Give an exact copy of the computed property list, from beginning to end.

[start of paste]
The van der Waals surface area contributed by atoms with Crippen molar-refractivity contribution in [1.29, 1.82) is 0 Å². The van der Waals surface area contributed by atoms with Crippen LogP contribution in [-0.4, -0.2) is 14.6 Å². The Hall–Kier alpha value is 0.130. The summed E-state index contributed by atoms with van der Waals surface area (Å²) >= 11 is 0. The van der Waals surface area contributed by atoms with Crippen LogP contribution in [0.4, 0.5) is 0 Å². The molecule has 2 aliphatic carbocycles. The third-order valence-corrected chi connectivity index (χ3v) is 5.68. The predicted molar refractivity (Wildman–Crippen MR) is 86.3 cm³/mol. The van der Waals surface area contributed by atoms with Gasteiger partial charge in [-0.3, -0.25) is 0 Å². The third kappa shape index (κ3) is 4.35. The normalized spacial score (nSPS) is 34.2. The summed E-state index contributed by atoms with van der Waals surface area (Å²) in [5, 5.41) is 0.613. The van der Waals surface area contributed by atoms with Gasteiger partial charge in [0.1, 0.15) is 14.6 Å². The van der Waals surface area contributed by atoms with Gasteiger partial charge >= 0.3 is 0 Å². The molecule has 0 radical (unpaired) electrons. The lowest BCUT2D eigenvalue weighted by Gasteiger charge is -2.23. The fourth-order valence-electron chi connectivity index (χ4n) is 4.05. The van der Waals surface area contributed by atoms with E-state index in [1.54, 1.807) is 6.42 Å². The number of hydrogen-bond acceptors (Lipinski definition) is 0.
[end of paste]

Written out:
The van der Waals surface area contributed by atoms with Crippen molar-refractivity contribution in [1.29, 1.82) is 0 Å². The van der Waals surface area contributed by atoms with Crippen LogP contribution in [-0.4, -0.2) is 14.6 Å². The Hall–Kier alpha value is 0.130. The summed E-state index contributed by atoms with van der Waals surface area (Å²) >= 11 is 0. The van der Waals surface area contributed by atoms with Crippen LogP contribution in [0.4, 0.5) is 0 Å². The molecule has 2 aliphatic carbocycles. The third-order valence-corrected chi connectivity index (χ3v) is 5.68. The predicted molar refractivity (Wildman–Crippen MR) is 86.3 cm³/mol. The van der Waals surface area contributed by atoms with Gasteiger partial charge in [-0.3, -0.25) is 0 Å². The third kappa shape index (κ3) is 4.35. The normalized spacial score (nSPS) is 34.2. The summed E-state index contributed by atoms with van der Waals surface area (Å²) in [5, 5.41) is 0.613. The van der Waals surface area contributed by atoms with Gasteiger partial charge in [0.1, 0.15) is 14.6 Å². The van der Waals surface area contributed by atoms with Gasteiger partial charge >= 0.3 is 0 Å². The molecule has 0 radical (unpaired) electrons. The lowest BCUT2D eigenvalue weighted by Gasteiger charge is -2.23. The fourth-order valence-electron chi connectivity index (χ4n) is 4.05. The van der Waals surface area contributed by atoms with E-state index in [1.54, 1.807) is 6.42 Å². The number of hydrogen-bond acceptors (Lipinski definition) is 0.